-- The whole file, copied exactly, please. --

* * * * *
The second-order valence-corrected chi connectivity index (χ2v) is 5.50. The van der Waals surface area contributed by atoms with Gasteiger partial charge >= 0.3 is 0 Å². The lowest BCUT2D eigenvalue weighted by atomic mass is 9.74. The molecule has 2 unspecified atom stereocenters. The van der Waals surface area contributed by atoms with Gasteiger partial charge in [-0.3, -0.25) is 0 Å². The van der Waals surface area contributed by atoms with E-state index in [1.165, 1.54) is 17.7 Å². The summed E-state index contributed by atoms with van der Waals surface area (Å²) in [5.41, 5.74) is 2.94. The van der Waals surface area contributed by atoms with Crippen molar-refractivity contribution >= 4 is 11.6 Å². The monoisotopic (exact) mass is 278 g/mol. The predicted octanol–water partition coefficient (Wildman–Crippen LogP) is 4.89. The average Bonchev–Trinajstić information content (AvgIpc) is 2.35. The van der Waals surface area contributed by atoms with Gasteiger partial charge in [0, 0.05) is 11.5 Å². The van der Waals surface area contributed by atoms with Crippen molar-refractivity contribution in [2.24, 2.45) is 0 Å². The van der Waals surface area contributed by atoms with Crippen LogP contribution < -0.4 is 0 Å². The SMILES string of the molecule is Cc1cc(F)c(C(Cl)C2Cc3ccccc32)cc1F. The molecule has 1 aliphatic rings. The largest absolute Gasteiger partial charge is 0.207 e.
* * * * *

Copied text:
The second-order valence-corrected chi connectivity index (χ2v) is 5.50. The van der Waals surface area contributed by atoms with Gasteiger partial charge >= 0.3 is 0 Å². The lowest BCUT2D eigenvalue weighted by atomic mass is 9.74. The molecule has 2 unspecified atom stereocenters. The van der Waals surface area contributed by atoms with Gasteiger partial charge in [-0.3, -0.25) is 0 Å². The van der Waals surface area contributed by atoms with E-state index in [1.165, 1.54) is 17.7 Å². The summed E-state index contributed by atoms with van der Waals surface area (Å²) in [5.41, 5.74) is 2.94. The van der Waals surface area contributed by atoms with Crippen molar-refractivity contribution >= 4 is 11.6 Å². The monoisotopic (exact) mass is 278 g/mol. The predicted octanol–water partition coefficient (Wildman–Crippen LogP) is 4.89. The average Bonchev–Trinajstić information content (AvgIpc) is 2.35. The van der Waals surface area contributed by atoms with Gasteiger partial charge in [0, 0.05) is 11.5 Å². The van der Waals surface area contributed by atoms with Crippen molar-refractivity contribution in [2.24, 2.45) is 0 Å². The van der Waals surface area contributed by atoms with Crippen LogP contribution < -0.4 is 0 Å². The SMILES string of the molecule is Cc1cc(F)c(C(Cl)C2Cc3ccccc32)cc1F. The molecule has 1 aliphatic rings. The largest absolute Gasteiger partial charge is 0.207 e.